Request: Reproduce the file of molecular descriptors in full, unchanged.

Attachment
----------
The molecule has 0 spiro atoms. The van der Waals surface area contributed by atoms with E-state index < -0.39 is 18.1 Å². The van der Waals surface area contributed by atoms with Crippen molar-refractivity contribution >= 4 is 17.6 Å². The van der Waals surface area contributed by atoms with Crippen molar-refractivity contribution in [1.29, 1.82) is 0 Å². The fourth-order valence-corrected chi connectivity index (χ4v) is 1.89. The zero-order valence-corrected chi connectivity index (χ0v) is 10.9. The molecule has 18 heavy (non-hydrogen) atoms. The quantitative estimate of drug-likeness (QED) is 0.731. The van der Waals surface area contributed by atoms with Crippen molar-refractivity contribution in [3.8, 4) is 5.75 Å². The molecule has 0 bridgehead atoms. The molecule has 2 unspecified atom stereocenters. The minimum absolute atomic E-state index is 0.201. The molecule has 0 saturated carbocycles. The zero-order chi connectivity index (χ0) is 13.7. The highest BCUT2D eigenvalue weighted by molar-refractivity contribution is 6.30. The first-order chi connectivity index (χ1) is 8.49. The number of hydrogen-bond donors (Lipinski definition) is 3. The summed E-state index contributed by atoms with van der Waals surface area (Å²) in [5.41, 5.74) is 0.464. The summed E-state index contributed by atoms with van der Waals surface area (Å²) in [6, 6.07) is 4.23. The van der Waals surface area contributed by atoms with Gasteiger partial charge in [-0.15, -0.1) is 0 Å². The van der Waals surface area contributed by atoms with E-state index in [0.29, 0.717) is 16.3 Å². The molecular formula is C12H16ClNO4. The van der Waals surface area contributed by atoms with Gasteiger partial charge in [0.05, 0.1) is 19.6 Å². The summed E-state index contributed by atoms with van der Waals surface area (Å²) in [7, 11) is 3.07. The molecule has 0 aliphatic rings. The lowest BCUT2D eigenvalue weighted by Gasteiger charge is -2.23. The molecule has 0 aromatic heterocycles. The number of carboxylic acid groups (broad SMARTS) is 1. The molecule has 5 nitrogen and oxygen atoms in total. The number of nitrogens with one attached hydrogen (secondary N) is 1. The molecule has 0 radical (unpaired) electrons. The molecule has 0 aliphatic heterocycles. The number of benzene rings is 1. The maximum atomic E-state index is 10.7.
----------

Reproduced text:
The molecule has 0 spiro atoms. The van der Waals surface area contributed by atoms with E-state index < -0.39 is 18.1 Å². The van der Waals surface area contributed by atoms with Crippen molar-refractivity contribution >= 4 is 17.6 Å². The van der Waals surface area contributed by atoms with Crippen molar-refractivity contribution in [1.29, 1.82) is 0 Å². The fourth-order valence-corrected chi connectivity index (χ4v) is 1.89. The zero-order valence-corrected chi connectivity index (χ0v) is 10.9. The molecule has 18 heavy (non-hydrogen) atoms. The quantitative estimate of drug-likeness (QED) is 0.731. The van der Waals surface area contributed by atoms with Crippen molar-refractivity contribution in [3.8, 4) is 5.75 Å². The molecule has 0 bridgehead atoms. The molecule has 2 unspecified atom stereocenters. The minimum absolute atomic E-state index is 0.201. The molecule has 0 saturated carbocycles. The zero-order chi connectivity index (χ0) is 13.7. The highest BCUT2D eigenvalue weighted by molar-refractivity contribution is 6.30. The first-order chi connectivity index (χ1) is 8.49. The number of hydrogen-bond donors (Lipinski definition) is 3. The summed E-state index contributed by atoms with van der Waals surface area (Å²) in [5.41, 5.74) is 0.464. The summed E-state index contributed by atoms with van der Waals surface area (Å²) in [6, 6.07) is 4.23. The van der Waals surface area contributed by atoms with Gasteiger partial charge in [-0.15, -0.1) is 0 Å². The van der Waals surface area contributed by atoms with E-state index in [0.29, 0.717) is 16.3 Å². The molecular formula is C12H16ClNO4. The van der Waals surface area contributed by atoms with Gasteiger partial charge in [0.05, 0.1) is 19.6 Å². The summed E-state index contributed by atoms with van der Waals surface area (Å²) in [7, 11) is 3.07. The molecule has 0 aliphatic rings. The lowest BCUT2D eigenvalue weighted by Gasteiger charge is -2.23. The molecule has 0 aromatic heterocycles. The number of carboxylic acid groups (broad SMARTS) is 1. The molecule has 5 nitrogen and oxygen atoms in total. The number of nitrogens with one attached hydrogen (secondary N) is 1. The molecule has 0 radical (unpaired) electrons. The molecule has 0 aliphatic heterocycles. The number of benzene rings is 1. The maximum atomic E-state index is 10.7.